This case was widely expected to produce a clear statement about the nature and extent of the religious rights of organizations under the Charter, since Loyola is a (non-profit) corporation. However, Justice Abella’s reasons seem to punt on that question, invoking instead “the religious freedom of the members of the Loyola community who seek to offer and wish to receive a Catholic education.” [32] Loyola was entitled to seek judicial review of the Minister’s decision, and in doing so to argue that the Minister failed to respect the rights of others.

Because the case arose by way of judicial review of an administrative decision, Justice Abella takes the approach developed in Doré v. Barreau du Québec, 2012 SCC 12, [2012] 1 S.C.R. 395, according to which the administrative decision must reflect a reasonable balancing of “the Charter protections — values and rights — at stake in their decisions with the relevant statutory mandate” [Loyola, 35]. But reasonableness, here, “requires proportionality” [38] and, indeed, is the exact counterpart of the (last two stages of) the “Oakes test” applied to determine the constitutionality of statutes.

Applying this framework, Justice Abella begins by pointing out that the statutory scheme under which the Minister operates makes provision for exemptions which must be granted to programmes “equivalent” to those designed by the government. This possibility would be meaningless, she observes, if “equivalent” were understood as “identical.” Besides, “[t]he exemption exists in a regulatory scheme that anticipates and sanctions the existence of private denominational schools,” [54] and, therefore,

a reasonable interpretation of the process for granting exemptions from the mandatory curriculum would leave at least some room for the religious character of those schools. [54]

In effectively requiring Loyola to teach the entire class, including the parts dealing with the Catholic religion itself, from a secular and neutral perspective, the Minister failed to make allowance for its denominational character. That decision

amounts to requiring a Catholic institution to speak about Catholicism in terms defined by the state rather than by its own understanding of Catholicism. [63]

Justice Abella finds that it would be possible to let the school teach its pupils about Catholicism in accordance with its own understanding of its faith without compromising the ministerial objectives for the Ethics and Religious Culture class. The Minister’s decision is, to that extent, unreasonable, because it not restrict religious rights as little as possible.

By contrast, Justice Abella finds that so long as Loyola is allowed to teach the Catholic religion and ethics from the Catholic perspective, it can be required to teach the remainder of the “ethics” part of the course “objectively.” While this may be “a delicate exercise” in the context of a denominational school, and “Loyola must be allowed some flexibility as it navigates these difficult moments,” [73] the requirement that it do so is not an infringement of anyone’s religious freedom, and does not compromise the school’s religious identity. Indeed, the requirement of objectivity is very important, lest

other religions … be seen not as differently legitimate belief systems, but as worthy of respect only to the extent that they aligned with the tenets of Catholicism. [75]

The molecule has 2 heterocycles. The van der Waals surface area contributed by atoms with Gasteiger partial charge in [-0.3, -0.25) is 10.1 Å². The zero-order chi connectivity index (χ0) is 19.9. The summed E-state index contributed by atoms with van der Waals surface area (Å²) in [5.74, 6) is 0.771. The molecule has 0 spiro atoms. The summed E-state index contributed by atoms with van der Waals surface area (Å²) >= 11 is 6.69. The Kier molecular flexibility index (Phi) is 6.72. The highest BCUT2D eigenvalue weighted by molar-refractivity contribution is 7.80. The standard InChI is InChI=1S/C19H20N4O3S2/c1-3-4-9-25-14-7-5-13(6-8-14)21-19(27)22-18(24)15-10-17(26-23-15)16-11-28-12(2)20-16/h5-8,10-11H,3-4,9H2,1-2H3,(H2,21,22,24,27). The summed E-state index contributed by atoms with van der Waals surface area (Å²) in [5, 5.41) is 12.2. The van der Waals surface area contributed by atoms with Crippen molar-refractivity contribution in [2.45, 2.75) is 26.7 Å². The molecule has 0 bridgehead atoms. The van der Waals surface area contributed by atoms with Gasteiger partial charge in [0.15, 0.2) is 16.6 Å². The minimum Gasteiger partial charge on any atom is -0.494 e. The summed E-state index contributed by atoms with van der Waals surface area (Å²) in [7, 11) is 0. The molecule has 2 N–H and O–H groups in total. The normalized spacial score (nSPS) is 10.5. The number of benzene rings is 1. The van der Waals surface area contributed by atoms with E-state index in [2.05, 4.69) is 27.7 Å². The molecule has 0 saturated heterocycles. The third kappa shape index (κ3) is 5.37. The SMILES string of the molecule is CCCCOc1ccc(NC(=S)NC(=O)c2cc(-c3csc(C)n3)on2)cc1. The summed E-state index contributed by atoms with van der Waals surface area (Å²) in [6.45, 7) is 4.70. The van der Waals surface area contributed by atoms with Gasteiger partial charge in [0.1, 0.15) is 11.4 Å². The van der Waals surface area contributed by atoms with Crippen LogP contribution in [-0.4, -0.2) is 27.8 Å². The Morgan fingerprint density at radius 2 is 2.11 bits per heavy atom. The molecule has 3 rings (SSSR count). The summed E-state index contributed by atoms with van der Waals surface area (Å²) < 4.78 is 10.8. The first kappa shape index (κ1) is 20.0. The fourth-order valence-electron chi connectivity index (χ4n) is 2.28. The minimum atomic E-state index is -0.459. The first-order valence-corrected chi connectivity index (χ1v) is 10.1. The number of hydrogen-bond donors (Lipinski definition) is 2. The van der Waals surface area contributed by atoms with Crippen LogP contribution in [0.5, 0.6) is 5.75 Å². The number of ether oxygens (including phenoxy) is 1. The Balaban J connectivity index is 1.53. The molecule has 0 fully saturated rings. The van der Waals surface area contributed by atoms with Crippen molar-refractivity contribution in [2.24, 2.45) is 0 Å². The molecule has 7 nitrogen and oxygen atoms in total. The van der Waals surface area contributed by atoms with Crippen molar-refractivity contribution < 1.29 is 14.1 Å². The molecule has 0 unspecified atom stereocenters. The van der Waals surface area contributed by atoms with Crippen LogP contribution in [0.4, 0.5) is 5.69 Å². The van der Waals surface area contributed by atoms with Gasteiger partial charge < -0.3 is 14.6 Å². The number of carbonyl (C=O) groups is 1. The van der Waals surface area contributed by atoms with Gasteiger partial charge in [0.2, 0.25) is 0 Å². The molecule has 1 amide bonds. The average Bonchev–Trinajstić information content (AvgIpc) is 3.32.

It is all about “how the discussion is framed” ― Catholicism’s “own ethical framework” must be a “significant participant rather than [a] hegemonic tutor.” [76]

The concurrence (a judgment by the Chief Justice and Justice Moldaver, with the agreement of Justice Rothstein) disagrees on with the majority about this, arguing that the teaching of ethics is inextricably linked to that of religions and, in particular, that the teaching of ethics generally cannot be neatly separated from the teaching of the Catholic perspective on ethics, as the majority’s conclusion would require. An attempt do so “poses serious practical difficulties and represents a significant infringement on how Loyola transmits an understanding of the Catholic faith.” [156]

On its way to this conclusion, the concurrence also takes a very different approach from the majority. For one thing, it squarely addresses the issue of institutional religious freedom, suggesting that corporations are entitled to assert this right “if (1) it is constituted primarily for religious purposes, and (2) its operation accords with these religious purposes.” [100] And for another, the concurrence does not even pretend to apply Doré and its deferential standard of review, saying that

[t]he Charter requirement that limits on rights be reasonable and demonstrably justified may be expressed in different ways in different contexts, but the basic constitutional requirement remains the same. [113]

On this last point, I agree with the concurrence. The pretense of deference under Doré is useless if there really is no difference between “reasonableness” and “proportionality” as the majority suggests. Actually, I think that, contrary to what the majority suggests, there ought to be a difference. While it is true that the Supreme Court has often relaxed the Oakes test, allowing the government to infringe rights not by the “least restrictive means” possible but by one of a spectrum of “reasonable alternatives,” it has also repeatedly suggested that such a relaxation is not appropriate in all circumstances. And in cases where there is a real difference between “reasonableness” and proportionality” ― deferring to a government’s interpretation of Charter rights intended to constrain it is outright pernicious.